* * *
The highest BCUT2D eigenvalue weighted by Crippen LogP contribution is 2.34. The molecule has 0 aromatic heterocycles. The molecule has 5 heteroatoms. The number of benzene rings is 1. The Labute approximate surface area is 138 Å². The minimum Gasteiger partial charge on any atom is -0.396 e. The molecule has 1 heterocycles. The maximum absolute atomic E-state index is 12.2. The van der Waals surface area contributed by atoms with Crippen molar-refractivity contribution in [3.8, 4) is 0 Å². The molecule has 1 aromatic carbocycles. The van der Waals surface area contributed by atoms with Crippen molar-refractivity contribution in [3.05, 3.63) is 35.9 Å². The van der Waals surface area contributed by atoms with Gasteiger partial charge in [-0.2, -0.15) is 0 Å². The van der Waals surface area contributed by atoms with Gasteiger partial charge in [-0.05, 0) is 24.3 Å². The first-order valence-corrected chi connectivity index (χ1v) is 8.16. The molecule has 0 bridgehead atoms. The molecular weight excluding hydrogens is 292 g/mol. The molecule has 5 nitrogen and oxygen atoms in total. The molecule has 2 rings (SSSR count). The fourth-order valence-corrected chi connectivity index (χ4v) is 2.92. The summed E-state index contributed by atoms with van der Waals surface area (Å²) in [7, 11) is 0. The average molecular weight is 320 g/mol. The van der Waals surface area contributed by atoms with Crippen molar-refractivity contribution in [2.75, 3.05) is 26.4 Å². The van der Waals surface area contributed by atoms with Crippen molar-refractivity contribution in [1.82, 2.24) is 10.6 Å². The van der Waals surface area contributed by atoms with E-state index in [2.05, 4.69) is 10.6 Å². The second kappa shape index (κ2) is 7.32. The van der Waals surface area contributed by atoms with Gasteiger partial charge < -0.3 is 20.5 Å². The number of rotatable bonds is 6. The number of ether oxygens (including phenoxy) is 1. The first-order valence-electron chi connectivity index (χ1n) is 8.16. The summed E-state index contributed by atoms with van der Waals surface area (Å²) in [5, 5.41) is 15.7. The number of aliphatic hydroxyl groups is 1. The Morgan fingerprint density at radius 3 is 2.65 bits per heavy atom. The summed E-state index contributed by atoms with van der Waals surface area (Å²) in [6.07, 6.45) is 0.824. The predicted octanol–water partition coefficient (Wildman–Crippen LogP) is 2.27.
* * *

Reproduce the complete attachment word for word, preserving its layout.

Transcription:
The highest BCUT2D eigenvalue weighted by Crippen LogP contribution is 2.34. The molecule has 0 aromatic heterocycles. The molecule has 5 heteroatoms. The number of benzene rings is 1. The Labute approximate surface area is 138 Å². The minimum Gasteiger partial charge on any atom is -0.396 e. The molecule has 1 heterocycles. The maximum absolute atomic E-state index is 12.2. The van der Waals surface area contributed by atoms with Crippen molar-refractivity contribution in [3.8, 4) is 0 Å². The molecule has 1 aromatic carbocycles. The van der Waals surface area contributed by atoms with Crippen molar-refractivity contribution in [3.05, 3.63) is 35.9 Å². The van der Waals surface area contributed by atoms with Gasteiger partial charge in [-0.2, -0.15) is 0 Å². The van der Waals surface area contributed by atoms with Gasteiger partial charge in [-0.05, 0) is 24.3 Å². The first-order valence-corrected chi connectivity index (χ1v) is 8.16. The molecule has 0 bridgehead atoms. The molecular weight excluding hydrogens is 292 g/mol. The molecule has 5 nitrogen and oxygen atoms in total. The molecule has 2 rings (SSSR count). The fourth-order valence-corrected chi connectivity index (χ4v) is 2.92. The summed E-state index contributed by atoms with van der Waals surface area (Å²) in [7, 11) is 0. The average molecular weight is 320 g/mol. The van der Waals surface area contributed by atoms with Crippen molar-refractivity contribution in [2.75, 3.05) is 26.4 Å². The van der Waals surface area contributed by atoms with Crippen molar-refractivity contribution in [1.82, 2.24) is 10.6 Å². The van der Waals surface area contributed by atoms with E-state index in [2.05, 4.69) is 10.6 Å². The second kappa shape index (κ2) is 7.32. The van der Waals surface area contributed by atoms with Gasteiger partial charge < -0.3 is 20.5 Å². The number of rotatable bonds is 6. The number of ether oxygens (including phenoxy) is 1. The first-order valence-electron chi connectivity index (χ1n) is 8.16. The summed E-state index contributed by atoms with van der Waals surface area (Å²) in [5, 5.41) is 15.7. The number of aliphatic hydroxyl groups is 1. The Morgan fingerprint density at radius 3 is 2.65 bits per heavy atom. The summed E-state index contributed by atoms with van der Waals surface area (Å²) in [6.07, 6.45) is 0.824. The predicted octanol–water partition coefficient (Wildman–Crippen LogP) is 2.27.